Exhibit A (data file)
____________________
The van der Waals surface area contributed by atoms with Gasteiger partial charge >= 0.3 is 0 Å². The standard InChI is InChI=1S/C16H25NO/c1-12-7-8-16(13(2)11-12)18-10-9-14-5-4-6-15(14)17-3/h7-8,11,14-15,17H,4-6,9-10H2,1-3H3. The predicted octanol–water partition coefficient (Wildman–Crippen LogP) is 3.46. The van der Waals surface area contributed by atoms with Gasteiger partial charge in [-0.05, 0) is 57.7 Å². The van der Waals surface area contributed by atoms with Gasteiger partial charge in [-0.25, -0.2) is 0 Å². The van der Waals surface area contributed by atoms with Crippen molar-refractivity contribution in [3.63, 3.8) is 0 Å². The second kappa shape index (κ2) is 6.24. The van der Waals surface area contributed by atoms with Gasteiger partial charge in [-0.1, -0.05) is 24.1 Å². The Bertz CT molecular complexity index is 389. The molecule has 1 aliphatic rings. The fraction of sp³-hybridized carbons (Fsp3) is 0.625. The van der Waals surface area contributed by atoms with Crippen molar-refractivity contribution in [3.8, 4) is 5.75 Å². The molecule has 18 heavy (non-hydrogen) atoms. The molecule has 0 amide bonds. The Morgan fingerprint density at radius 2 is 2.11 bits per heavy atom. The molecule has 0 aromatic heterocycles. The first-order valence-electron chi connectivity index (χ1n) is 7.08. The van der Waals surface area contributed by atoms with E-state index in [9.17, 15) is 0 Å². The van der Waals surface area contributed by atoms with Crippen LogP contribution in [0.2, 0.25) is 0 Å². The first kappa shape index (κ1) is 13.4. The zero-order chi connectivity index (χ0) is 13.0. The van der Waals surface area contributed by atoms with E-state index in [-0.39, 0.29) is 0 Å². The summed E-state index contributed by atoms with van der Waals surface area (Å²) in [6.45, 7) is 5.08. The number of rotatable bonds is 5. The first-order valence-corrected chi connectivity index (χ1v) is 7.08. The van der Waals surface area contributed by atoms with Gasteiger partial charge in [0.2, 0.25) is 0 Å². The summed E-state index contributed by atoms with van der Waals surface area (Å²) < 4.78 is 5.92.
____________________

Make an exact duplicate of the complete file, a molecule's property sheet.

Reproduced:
The van der Waals surface area contributed by atoms with Gasteiger partial charge >= 0.3 is 0 Å². The standard InChI is InChI=1S/C16H25NO/c1-12-7-8-16(13(2)11-12)18-10-9-14-5-4-6-15(14)17-3/h7-8,11,14-15,17H,4-6,9-10H2,1-3H3. The predicted octanol–water partition coefficient (Wildman–Crippen LogP) is 3.46. The van der Waals surface area contributed by atoms with Gasteiger partial charge in [-0.05, 0) is 57.7 Å². The van der Waals surface area contributed by atoms with Gasteiger partial charge in [-0.25, -0.2) is 0 Å². The van der Waals surface area contributed by atoms with Crippen molar-refractivity contribution in [3.63, 3.8) is 0 Å². The second kappa shape index (κ2) is 6.24. The van der Waals surface area contributed by atoms with Gasteiger partial charge in [-0.1, -0.05) is 24.1 Å². The Bertz CT molecular complexity index is 389. The molecule has 1 aliphatic rings. The fraction of sp³-hybridized carbons (Fsp3) is 0.625. The van der Waals surface area contributed by atoms with Crippen molar-refractivity contribution in [3.8, 4) is 5.75 Å². The molecule has 18 heavy (non-hydrogen) atoms. The molecule has 0 amide bonds. The Morgan fingerprint density at radius 2 is 2.11 bits per heavy atom. The molecule has 0 aromatic heterocycles. The first-order valence-electron chi connectivity index (χ1n) is 7.08. The van der Waals surface area contributed by atoms with E-state index in [9.17, 15) is 0 Å². The van der Waals surface area contributed by atoms with Crippen LogP contribution in [0.2, 0.25) is 0 Å². The first kappa shape index (κ1) is 13.4. The zero-order chi connectivity index (χ0) is 13.0. The van der Waals surface area contributed by atoms with E-state index in [-0.39, 0.29) is 0 Å². The summed E-state index contributed by atoms with van der Waals surface area (Å²) in [6.45, 7) is 5.08. The number of rotatable bonds is 5. The first-order valence-corrected chi connectivity index (χ1v) is 7.08. The van der Waals surface area contributed by atoms with Gasteiger partial charge in [0.2, 0.25) is 0 Å². The summed E-state index contributed by atoms with van der Waals surface area (Å²) < 4.78 is 5.92.